August 1997

Examination of Baseline Levels of Carboxypeptidase N and Complement Components as Potential Predictors of Angioedema Associated With the Use of an Angiotensin-Converting Enzyme Inhibitor

Author Affiliations

From the Safety and Epidemiology Department (Drs Sigler and Van deCarr) and the Clinical Research Department (Ms Annis and Mr Haber), Parke-Davis Pharmaceutical Research, Division of Warner-Lambert Company, Ann Arbor, Mich; and the Dermatology Unit, University Hospital of Cleveland, Cleveland, Ohio (Dr Cooper). Dr Van deCarr is now retired.

Arch Dermatol. 1997;133(8):972-975. doi:10.1001/archderm.1997.03890440040006

Objective:  To determine if mean levels of complement components and carboxypeptidase N differed when comparing patients who exhibited angioedema following angiotensin-converting enzyme inhibitor therapy to those who received angiotensin-converting enzyme inhibitor therapy but did not have angioedema.

Design:  Case-control study nested within an 8-week, open-label study of the use of quinapril hydrochloride for hypertension in 12 275 patients.

Setting:  Multicenter, with sites throughout the United States.

Patients:  Of the 36 patients with angioedema described, 22 participated in the study. They were matched to 48 controls by age, sex, race, length of follow-up, and geographical region.

Intervention:  All patients received quinapril therapy prior to participation in this case-control study.

Main Outcome Measures:  Levels of carboxypeptidase N, total hemolytic complement, Cl esterase inhibitor, and C4, along with questionnaire data, including a history of angioedema-like episodes and family history of angioedema.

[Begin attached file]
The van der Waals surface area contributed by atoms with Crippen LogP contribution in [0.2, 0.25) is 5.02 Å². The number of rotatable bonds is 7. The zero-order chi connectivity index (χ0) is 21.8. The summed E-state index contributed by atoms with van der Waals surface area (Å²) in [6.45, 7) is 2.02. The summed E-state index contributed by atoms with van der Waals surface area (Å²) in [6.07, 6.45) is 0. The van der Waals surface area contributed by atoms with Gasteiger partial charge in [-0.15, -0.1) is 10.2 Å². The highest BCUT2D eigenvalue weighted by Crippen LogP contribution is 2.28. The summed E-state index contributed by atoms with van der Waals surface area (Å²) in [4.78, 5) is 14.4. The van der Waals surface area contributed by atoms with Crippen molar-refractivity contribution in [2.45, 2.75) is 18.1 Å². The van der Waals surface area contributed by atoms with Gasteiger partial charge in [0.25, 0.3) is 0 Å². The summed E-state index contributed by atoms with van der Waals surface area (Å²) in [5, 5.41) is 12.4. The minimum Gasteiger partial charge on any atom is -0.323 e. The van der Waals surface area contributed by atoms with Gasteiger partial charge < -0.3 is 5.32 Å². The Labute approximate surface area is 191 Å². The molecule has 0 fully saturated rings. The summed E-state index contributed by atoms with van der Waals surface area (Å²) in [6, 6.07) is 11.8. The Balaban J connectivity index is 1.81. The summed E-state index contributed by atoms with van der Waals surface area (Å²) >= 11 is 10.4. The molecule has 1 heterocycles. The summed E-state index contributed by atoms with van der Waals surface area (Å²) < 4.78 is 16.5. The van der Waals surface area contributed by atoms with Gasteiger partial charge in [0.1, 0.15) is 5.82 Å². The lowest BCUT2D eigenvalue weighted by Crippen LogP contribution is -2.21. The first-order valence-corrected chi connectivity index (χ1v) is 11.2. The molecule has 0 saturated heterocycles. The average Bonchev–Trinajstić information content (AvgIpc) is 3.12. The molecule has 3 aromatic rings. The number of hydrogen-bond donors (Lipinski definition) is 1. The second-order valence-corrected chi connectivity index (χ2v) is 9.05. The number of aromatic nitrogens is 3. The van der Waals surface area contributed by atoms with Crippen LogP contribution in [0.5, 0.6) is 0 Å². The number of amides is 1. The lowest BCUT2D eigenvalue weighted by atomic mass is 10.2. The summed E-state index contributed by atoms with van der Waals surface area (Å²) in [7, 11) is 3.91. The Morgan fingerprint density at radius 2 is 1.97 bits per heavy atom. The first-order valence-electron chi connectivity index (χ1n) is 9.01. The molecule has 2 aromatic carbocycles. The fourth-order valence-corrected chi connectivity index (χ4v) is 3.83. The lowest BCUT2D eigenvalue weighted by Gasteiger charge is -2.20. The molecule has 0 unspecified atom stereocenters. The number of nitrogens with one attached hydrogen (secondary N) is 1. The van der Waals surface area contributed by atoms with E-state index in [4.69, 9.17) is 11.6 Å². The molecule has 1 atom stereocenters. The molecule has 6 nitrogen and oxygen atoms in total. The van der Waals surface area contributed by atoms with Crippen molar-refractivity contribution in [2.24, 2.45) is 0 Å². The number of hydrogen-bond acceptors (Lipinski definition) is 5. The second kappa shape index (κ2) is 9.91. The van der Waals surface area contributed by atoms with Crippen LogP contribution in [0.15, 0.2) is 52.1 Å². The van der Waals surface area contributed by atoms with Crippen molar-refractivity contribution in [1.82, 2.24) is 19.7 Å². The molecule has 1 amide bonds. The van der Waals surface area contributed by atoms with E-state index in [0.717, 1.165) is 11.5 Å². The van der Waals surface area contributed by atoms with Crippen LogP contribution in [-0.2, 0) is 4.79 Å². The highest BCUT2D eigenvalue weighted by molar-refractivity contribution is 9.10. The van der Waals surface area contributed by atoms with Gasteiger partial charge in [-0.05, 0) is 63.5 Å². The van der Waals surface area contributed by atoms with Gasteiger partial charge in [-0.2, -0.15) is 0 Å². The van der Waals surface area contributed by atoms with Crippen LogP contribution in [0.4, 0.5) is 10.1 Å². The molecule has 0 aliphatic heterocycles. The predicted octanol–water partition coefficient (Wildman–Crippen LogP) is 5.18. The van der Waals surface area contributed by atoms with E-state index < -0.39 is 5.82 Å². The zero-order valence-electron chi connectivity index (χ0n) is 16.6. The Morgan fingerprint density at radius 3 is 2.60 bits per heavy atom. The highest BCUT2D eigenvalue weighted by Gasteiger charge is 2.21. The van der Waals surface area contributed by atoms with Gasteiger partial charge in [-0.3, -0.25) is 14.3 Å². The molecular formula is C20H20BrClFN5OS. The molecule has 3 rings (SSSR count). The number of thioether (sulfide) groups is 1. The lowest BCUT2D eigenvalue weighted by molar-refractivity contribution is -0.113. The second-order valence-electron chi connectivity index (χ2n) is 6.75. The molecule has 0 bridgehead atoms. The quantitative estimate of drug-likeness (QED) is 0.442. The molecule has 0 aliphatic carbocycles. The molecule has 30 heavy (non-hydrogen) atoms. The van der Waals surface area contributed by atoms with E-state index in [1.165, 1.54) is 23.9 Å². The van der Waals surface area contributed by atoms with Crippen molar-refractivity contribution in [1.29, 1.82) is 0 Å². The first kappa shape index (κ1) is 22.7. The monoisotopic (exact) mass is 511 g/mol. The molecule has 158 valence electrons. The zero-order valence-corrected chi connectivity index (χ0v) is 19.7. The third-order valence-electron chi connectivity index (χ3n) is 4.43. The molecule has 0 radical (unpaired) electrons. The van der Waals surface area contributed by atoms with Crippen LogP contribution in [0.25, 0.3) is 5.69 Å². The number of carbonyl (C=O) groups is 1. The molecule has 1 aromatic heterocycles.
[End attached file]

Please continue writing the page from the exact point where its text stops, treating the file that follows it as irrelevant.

Results:  The 22 patients had significantly lower mean levels of carboxypeptidase N (kininase I) (P=.03) and Cl esterase inhibitor (P=.04) compared with the 48 matched controls, but all mean values were within normal laboratory ranges. A history of prior angioedema-like episodes was associated with an approximate 6-fold increase in the subsequent risk of angioedema following angiotensin-converting enzyme inhibitor therapy.

Conclusions:  Small differences in levels of carboxypeptidase N or Cl esterase inhibitor may contribute to an increased risk of angioedema with angiotensinconverting enzyme inhibitor therapy. Given the large overlap in the distributions of carboxypeptidase N and Cl esterase inhibitor levels, prior testing could not be used to evaluate angioedema risk for an individual patient considering angiotensin-converting enzyme inhibitor therapy. A history of prior angioedema-like episodes was associated with increased risk, but this result should be interpreted with caution because of possible recall bias.Arch Dermatol. 1997;133:972-975